Monday, April 01, 2013

Books I like to watch from afar...

Do you ever have books that you don't actually want to read yourself, but are interested in reading about?

One of those books, for me, is "Sex at Dawn." This is a popular book that argues for human non-monogamy by claiming that early humans were happily, harmoniously non-monogamous. I have not read this book, but everything I've read about it (pro and con) leads me to conclude that it's one of those pop-evolutionary-psychology books that drives me nuts, where the author decides how society should be today, and then justifies it with a bunch of dubious claims about what early human hunter-gatherers were like, and then calling it Science.

Entertainingly enough, two cool bloggers have done series' on this book. On is by "sex nerd" Emily Nagoski, see here for her series on it. Here's a key quote to give you an idea:

To the extent that the book proposes that monogamy is not the innate sociosexual system of humans, it is correct. However. Through a number of serious problems in their reasoning about and/or understanding of evolutionary science (which I’ll discuss in more detail below, for those who are interested), they come to the wrong conclusion about the nature of human sexuality. Human sexuality is not designed to function in open relationships any more than its designed to function in socially and reproductively monogamous relationships. What human sexuality is DESIGNED to be is massively variable, plastic, adaptable, and diverse. ALL of it is “natural” – and that’s all evolution can tell us. There is no system that is easy and comfortable for everyone; all sociosexual systems involve rules about what is or is not okay, and those rules will feel oppressive and wrong to SOMEONE.

I completely agree with her on this. It is not only more accurate, but a more positive argument for normal, healthy human non-monogamy than a bunch of just-so stories arguing that monogamy isn't a normal, healthy choice for humans.

(On a related note, it's kind of the same thing that drives me nuts about the "Paleo Diet." If you feel healthier giving up grains and dairy, then, fab, go ahead. But the "Paleo" reasoning behind the diet is so riddled with factual and logical errors, that it's maddening to even hear about it. I was tempted to write a post about it once, but (a) I don't care enough to bother since it's far from being the most ridiculous thing out there in popular culture, and (b) the wikipedia article actually summed it up pretty well.)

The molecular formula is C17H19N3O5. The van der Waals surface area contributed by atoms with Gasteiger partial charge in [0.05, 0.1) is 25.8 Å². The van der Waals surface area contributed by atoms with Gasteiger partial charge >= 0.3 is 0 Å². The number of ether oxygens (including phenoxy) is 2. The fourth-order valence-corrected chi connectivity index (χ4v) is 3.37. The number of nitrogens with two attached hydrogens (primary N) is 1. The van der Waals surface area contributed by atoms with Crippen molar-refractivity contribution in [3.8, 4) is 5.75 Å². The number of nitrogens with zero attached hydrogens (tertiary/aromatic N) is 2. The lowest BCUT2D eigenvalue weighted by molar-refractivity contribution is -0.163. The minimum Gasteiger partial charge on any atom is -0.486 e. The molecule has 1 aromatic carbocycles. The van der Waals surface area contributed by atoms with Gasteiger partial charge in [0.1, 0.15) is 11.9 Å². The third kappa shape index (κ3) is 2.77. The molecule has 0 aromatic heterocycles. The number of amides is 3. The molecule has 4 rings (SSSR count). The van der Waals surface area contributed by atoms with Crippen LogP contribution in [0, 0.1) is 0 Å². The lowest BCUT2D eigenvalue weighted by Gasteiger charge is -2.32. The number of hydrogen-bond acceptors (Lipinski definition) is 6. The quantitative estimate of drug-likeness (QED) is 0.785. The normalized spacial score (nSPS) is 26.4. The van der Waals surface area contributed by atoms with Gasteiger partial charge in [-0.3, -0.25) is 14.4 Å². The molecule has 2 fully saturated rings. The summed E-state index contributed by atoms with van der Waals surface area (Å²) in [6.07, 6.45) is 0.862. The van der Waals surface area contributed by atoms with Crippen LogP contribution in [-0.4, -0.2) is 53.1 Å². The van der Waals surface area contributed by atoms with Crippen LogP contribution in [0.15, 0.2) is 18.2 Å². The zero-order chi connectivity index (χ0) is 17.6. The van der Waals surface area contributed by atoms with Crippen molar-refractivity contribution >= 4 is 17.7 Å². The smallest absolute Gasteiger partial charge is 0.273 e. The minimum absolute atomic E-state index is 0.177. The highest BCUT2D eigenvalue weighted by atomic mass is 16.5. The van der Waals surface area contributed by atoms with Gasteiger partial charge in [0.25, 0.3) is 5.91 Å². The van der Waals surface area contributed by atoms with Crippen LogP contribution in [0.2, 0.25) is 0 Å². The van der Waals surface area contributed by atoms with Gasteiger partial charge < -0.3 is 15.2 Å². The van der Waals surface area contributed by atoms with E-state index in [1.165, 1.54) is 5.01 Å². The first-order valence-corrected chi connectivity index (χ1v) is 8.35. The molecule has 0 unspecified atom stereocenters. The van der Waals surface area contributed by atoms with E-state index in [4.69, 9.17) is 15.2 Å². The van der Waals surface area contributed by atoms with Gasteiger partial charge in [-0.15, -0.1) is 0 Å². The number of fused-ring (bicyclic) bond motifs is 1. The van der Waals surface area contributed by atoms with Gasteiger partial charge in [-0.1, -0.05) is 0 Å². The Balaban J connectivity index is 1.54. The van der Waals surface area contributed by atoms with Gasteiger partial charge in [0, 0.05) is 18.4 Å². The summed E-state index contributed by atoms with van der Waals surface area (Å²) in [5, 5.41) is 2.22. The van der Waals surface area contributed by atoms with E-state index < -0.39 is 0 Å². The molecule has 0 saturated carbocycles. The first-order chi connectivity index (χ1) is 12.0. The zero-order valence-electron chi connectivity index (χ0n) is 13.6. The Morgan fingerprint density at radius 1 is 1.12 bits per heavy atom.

Adam Lee of Daylight Atheism also reviewed Sex at Dawn in these two posts. In one of his comments he gave a quick summary of one of the key problems:

You could look at it this way: on the fitness landscape, there are two peaks, two attractors. One is the state where paternal investment is high and males care about females’ fidelity; the other is the state where paternal investment is low and males don’t know or don’t care about fidelity. Bonobos occupy the latter peak. Most evolutionary psychologists would say that humans are on the former. But Ryan and Jetha would have us sitting awkwardly in the middle, in between the two peaks, yet feeling no selective pull one way or the other. I’m not convinced that this is plausible.

And now Adam Lee is doing a series on Atlas Shrugged. This should be fun!!

1 comment:

fatinlea said...

i got the book recently without really seeing what it's about... not quite sure i want to read now that i know what the author's trying to justify. just come across your blog when i googled for caca boudin :D interesting blog :)